Mike Haberman | , , ,| By
I have been writing several years now on “futurist” topics for human resources professionals. I have presented on Seven steps to being a practical HR futurist. But after reading an interview with Intel’s Brian David Johnson, their resident futurist, that I thought about how you can go about creating your position as your company’s futurist.
What is a Futurist?
One of the key things to understand about what being a futurist is that this is not a job where you sit around looking into a crystal ball trying to predict what is happening in the future. According to Intel’s Johnson “futurists do not predict the future, they build it.” Edward Cornish, considered by many to be the Dean of Futurism, agrees saying “futuring is not about predicting the future, but about improving it.” So your title is not going to be Company Swami. Johnson tries to develop a picture of what the coming decade is going to look like from Intel’s perspective and you can do the same thing for your company.
The Futurist’s Skill Set
Johnson says his job is rooted in science. He pays attention to social science, technology, economics and expert interviews. Many of these should sound familiar to those of you with PHRs or SPHRs. These are some of the STEEP areas that you are taught to pay attention to in the first module of the Learning System. In my seven step program I also use that acronym to talk about what you should be paying attention to as an HR professional.
You have to be paying attention to trends. You have to be paying attention to demographics that are relevant to your industry and workforce. All of this is relevant to HR but to position yourself as the company futurist you need to broaden your scope of study beyond what is important just to HR. However, HR futurism is a good place to practice.
According to Johnson, there is one other big skill set that is important to the job of futurist, imagination.
Workplace & Job Imagination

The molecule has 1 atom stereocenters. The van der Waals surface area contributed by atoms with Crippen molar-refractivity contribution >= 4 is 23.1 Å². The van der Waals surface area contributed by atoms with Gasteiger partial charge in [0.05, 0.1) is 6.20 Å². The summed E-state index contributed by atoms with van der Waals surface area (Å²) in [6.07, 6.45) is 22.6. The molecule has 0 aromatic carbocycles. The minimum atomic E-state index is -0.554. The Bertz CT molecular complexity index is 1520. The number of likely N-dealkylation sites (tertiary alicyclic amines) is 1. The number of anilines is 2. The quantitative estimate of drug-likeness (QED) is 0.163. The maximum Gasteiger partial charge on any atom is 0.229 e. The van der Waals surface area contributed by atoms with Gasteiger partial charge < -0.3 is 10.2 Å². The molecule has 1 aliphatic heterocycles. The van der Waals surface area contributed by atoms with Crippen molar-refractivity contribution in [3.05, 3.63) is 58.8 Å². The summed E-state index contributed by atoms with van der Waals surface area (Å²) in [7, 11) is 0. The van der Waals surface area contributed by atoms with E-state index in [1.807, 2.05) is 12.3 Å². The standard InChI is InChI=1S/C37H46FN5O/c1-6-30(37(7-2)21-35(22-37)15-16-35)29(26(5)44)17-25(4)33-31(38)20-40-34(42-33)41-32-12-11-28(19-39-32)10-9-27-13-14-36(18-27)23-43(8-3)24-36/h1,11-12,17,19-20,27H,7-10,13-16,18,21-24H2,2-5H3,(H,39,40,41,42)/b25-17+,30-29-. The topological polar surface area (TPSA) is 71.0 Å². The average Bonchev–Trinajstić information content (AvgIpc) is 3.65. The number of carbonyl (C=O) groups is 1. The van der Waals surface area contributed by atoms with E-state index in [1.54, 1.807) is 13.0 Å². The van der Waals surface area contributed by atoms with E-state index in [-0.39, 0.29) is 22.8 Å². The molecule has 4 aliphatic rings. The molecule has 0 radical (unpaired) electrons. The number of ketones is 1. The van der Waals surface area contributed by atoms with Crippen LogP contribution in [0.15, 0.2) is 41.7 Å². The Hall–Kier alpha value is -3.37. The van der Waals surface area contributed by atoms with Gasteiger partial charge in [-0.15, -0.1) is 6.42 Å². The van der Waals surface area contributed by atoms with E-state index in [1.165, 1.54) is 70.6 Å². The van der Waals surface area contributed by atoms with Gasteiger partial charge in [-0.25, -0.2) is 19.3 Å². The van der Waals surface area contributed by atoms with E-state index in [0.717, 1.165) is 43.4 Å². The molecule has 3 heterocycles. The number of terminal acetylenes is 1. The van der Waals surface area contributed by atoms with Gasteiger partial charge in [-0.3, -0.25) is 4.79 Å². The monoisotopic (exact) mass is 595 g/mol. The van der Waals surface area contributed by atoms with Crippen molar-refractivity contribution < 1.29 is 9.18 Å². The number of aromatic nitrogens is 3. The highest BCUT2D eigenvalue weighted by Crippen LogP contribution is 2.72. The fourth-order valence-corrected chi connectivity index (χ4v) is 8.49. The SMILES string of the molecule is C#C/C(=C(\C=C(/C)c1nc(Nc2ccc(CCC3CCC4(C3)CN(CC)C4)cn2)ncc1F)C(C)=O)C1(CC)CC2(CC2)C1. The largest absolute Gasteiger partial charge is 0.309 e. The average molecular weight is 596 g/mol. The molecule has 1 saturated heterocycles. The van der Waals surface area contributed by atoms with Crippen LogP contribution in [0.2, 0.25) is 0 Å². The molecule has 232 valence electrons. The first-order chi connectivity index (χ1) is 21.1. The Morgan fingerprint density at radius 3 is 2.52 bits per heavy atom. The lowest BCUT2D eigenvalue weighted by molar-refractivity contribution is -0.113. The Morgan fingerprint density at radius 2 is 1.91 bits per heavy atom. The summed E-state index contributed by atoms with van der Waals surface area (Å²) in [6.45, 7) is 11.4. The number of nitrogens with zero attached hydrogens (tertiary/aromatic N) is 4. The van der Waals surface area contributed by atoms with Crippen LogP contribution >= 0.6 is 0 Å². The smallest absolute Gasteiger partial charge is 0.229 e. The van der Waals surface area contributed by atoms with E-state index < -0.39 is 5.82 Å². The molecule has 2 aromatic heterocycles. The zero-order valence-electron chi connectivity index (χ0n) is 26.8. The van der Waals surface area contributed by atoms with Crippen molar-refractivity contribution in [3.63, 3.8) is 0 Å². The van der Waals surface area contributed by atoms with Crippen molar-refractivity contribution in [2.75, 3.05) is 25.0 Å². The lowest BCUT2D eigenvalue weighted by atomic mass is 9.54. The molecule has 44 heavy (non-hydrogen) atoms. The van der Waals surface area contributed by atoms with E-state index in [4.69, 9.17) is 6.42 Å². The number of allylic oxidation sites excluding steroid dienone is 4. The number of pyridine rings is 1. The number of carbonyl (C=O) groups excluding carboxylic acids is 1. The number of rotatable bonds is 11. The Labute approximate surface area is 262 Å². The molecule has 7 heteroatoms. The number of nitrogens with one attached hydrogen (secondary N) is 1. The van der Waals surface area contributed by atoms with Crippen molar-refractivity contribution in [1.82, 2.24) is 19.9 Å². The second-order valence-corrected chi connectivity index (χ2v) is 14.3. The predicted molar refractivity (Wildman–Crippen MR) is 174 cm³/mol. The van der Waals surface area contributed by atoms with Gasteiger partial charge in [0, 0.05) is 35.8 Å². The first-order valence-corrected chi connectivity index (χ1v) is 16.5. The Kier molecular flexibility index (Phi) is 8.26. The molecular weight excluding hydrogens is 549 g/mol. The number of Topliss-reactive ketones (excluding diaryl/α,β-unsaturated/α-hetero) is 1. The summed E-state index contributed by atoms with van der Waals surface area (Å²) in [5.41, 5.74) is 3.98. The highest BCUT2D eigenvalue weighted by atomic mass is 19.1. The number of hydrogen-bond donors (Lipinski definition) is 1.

Johnson says “We have to imagine the future we want and the future we want to avoid before we can go about building it.” After you have collected and interpreted information from other experts and your studies of trends you have to be able to imagine how those things fit together. You have to be able to create an imaginary puzzle to see how the pieces fit together. How will technology affect the workplace? There are plenty of people offering opinions on that subject; you just need your take. How will changes in population demographics affect your workplace? Ask this question for each of the STEEP areas (Societal, technological, economic, environmental and political.) Then ask yourself the question on how you can communicate your work and your imagination. However, as Johnson said, “Nothing amazing was ever built by humans that wasn’t imagined first.”
A scenario is a story. So another skill necessary to be a futurist is to be a storyteller. You need to be able to take what you have learned and the result you have extracted and craft a story around it that communicates your vision of where the company needs to go. That can be a daunting task, but with practice you can get better at it.
You can practice by working at being a futurist just for HR. Build credible stories of what will be happening with you employee population. Show your management team how you will change your talent pool, based on what you have learned, in order to avoid a talent train wreck in your industry. Once you have earned you credibility that way you can then start to branch out with desired futures for the rest of the company. This will allow you to lobby for being the company futurist.
Image courtesy of Stuart Miles at FreeDigitalPhotos.net